- The Washington Times - Wednesday, June 19, 2002

"The worst social crime in Washington?" NBC's Andrea Mitchell paused thoughtfully before answering.

"Reporting on something you heard at a dinner party." The ever-polite newswoman "always" calls the next day to request permission to use any information she might have picked up at her host's table.

Social crimes take many forms, and presumably, the forms in Washington are different from those in New York. Just ask author Jane Stanton Hitchcock, who lives in both places and whose most recent book, "Social Crimes," had its Washington premiere Monday at Cafe Milano with A-list guests only too willing to interpret the above question in myriad ways.

"Asking [Saudi Arabian Ambassador] Prince Bandar or any other diplomat how much they pay their servants," offered one of the supersocials present.

"Falling asleep at any do-good or think-tank dinner, especially if you snore," impishly suggested writer and former "Ear" columnist Diana McLellan. A social grace, she noted, is "to resist mention of a previous administration when you are at a political event given by a member of the current administration." And "never comment on the morals of your host if you have accepted their invitation. Go with the flow."

"Turning down an invitation to the White House, especially one for a state dinner," philanthropist Bill Paley said knowingly.

"Nothing's too bad, short of serial killing," Deeda Blair, one of five hosts at the event, said with a straight face. The other hosts included Ms. Hitchcock's husband, international affairs columnist Jim Hoagland, who deferred to his wife on the matter.

In a conversation beforehand, Ms. Hitchcock played a modest hand, saying that before she moved to Washington five years ago, "I didn't know the name of the secretary of state, and now I can actually name all the members of the Supreme Court."

New Yorkers, she noted, can be "like 16th-century Paduans who thought they were at the center of the universe."

If not knowing names of importance locally is a minor crime, slighting them in any way at a dinner party might be worse. Nevertheless, Justice Stephen G. Breyer was cool in his response, saying the worst crime would be "not to come to this party."

"Not to buy a book at a book party," opted Georgetown's Lucy Moorhead, book in hand and stylish in a straw hat and dark glasses.

"Taking too long to answer an invitation," said Maria-Ignez Barbosa, the wife of Brazil's ambassador, adding that "you have to understand the [local] codes. Being invited for a 6:30 event, you assume it is a reception, and then it turns out to be dinner, and you have not dressed properly."

Style and clothes have very little importance in the social dance here, agreed Ms. Hitchcock, who noted how "people in New York care much more how you look than here. Here it is about what people do. In some cases, too much style can work against you to be overly concerned with furs, jewels, gas masks, whatever."

(Suffice it to say that the Manhattan socialite heroine in her novel goes through many changes as she loses her money and social standing while plotting revenge on a rival with a scheme based on a famous necklace that once belonged to Marie Antoinette.)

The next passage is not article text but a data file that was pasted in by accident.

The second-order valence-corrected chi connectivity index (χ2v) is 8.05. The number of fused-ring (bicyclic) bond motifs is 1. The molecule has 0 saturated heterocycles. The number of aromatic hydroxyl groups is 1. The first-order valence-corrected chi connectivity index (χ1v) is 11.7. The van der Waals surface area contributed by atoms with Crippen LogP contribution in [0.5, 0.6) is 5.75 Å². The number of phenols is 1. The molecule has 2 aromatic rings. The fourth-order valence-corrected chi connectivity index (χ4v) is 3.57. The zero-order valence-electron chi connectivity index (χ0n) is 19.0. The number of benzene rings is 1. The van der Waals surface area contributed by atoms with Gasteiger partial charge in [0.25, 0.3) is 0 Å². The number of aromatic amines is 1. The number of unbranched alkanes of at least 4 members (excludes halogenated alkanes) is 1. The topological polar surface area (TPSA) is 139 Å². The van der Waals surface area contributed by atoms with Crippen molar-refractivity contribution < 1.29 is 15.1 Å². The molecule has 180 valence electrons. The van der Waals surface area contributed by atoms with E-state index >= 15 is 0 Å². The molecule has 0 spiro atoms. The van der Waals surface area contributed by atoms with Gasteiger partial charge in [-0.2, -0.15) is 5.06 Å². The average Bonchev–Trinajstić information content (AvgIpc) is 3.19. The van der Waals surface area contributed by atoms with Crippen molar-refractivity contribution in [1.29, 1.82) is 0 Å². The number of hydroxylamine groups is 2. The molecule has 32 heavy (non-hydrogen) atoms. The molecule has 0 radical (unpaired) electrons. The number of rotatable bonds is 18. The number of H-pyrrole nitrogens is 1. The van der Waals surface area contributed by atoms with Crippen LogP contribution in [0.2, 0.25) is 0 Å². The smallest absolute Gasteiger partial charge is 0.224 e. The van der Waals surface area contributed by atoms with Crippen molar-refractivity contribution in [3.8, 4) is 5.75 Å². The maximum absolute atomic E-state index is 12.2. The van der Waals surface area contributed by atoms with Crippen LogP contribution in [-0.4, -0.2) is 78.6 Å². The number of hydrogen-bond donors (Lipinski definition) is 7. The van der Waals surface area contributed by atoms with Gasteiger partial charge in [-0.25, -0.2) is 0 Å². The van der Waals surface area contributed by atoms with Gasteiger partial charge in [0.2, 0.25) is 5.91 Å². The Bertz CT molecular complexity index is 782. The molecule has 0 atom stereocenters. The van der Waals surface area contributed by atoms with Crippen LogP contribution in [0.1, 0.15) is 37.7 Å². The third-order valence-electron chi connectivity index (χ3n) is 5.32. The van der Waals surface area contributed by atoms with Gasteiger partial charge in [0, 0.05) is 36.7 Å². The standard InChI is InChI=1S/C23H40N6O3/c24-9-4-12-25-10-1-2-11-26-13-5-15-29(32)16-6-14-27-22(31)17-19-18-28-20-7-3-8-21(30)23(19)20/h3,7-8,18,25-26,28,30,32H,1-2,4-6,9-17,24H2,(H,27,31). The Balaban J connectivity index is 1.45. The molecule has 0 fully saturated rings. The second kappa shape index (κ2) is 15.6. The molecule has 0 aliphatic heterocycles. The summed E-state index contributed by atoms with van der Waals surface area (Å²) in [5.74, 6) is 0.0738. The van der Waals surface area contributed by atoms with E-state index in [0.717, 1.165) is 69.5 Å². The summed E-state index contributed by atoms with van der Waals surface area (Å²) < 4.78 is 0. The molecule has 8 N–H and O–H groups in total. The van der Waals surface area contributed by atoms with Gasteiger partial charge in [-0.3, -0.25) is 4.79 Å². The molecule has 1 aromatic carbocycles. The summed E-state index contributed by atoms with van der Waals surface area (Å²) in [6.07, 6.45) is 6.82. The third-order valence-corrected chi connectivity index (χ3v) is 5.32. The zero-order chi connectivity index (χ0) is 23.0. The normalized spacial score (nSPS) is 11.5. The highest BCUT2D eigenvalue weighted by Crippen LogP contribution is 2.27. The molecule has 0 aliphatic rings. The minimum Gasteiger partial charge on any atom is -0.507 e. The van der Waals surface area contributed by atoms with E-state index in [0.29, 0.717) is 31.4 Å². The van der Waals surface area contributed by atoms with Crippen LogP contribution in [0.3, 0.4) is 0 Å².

"Not to show up when you have accepted an invitation," said Liz Stevens, one of the "quiet" Washington hostesses praised by Ms. Hitchcock, who goes against the tide in insisting that such women still hold sway.

"Switching place cards at the table," said Kate Lehrer, another co-host, along with Ann Jordan, who eased off any judgment on party behavior out of sympathy with what she called "people's difficult schedules."

"There is a certain etiquette expected with cell phones," said Ann Hand of Power perfume fame. "You would turn off the phones no matter the occasion," Mrs. Hand noted, adding that if people are major VIPs, they have assistants at the door to inform them if a call is important.

Taking advantage of confidential information revealed at a dinner party "after several bottles of red wine" is anathema and a "political social crime" to tricity entrepreneur Gale Hayman. "Here, classified information is a serious matter."

Ditto, said co-host Polly Kraft, who weighed in on indiscreet seating at social events not knowing who are sworn enemies or who might have had serious disagreements in the past. (Paul Nitze and the late Paul Warnke were two names that came up during the course of the evening.)

"When you are introduced to someone at a party and you then give a party for them yourself, you must not neglect to invite the person who made the introduction," offered Selwa S. "Lucky" Roosevelt, a former chief of protocol who never, ever neglects the rules.

Of the 245 guests invited to Monday's party, 61 failed to RSVP the ultimate sin, according to Eden Rafshoon. On this occasion, an embarrassing contretemps was averted by hosts who inadvertently had published a wrong response number on the original invitation. It had turned out to be the answering machine of a suburban Maryland dentist. Ever gracious and schooled from childhood in the art of making friends, Ms. Hitchcock invited him to her party.

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